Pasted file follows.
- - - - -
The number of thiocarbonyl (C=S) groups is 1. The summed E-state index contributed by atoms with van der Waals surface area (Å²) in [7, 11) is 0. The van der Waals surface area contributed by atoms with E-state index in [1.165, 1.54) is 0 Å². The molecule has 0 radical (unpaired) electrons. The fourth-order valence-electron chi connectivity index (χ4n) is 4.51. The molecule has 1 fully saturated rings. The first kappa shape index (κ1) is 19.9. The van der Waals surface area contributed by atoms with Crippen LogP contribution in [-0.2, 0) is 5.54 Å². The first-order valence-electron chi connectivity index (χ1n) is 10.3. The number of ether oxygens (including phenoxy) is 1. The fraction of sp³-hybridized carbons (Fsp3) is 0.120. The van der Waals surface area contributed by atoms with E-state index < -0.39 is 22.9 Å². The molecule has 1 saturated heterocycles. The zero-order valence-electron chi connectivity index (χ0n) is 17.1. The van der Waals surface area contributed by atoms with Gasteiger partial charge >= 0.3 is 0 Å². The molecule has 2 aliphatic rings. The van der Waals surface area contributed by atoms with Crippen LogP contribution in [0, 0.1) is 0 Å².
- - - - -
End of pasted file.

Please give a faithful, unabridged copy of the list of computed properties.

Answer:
The number of thiocarbonyl (C=S) groups is 1. The summed E-state index contributed by atoms with van der Waals surface area (Å²) in [7, 11) is 0. The van der Waals surface area contributed by atoms with E-state index in [1.165, 1.54) is 0 Å². The molecule has 0 radical (unpaired) electrons. The fourth-order valence-electron chi connectivity index (χ4n) is 4.51. The molecule has 1 fully saturated rings. The first kappa shape index (κ1) is 19.9. The van der Waals surface area contributed by atoms with Crippen LogP contribution in [-0.2, 0) is 5.54 Å². The first-order valence-electron chi connectivity index (χ1n) is 10.3. The number of ether oxygens (including phenoxy) is 1. The fraction of sp³-hybridized carbons (Fsp3) is 0.120. The van der Waals surface area contributed by atoms with E-state index < -0.39 is 22.9 Å². The molecule has 1 saturated heterocycles. The zero-order valence-electron chi connectivity index (χ0n) is 17.1. The van der Waals surface area contributed by atoms with Gasteiger partial charge >= 0.3 is 0 Å². The molecule has 2 aliphatic rings. The van der Waals surface area contributed by atoms with Crippen LogP contribution in [0, 0.1) is 0 Å².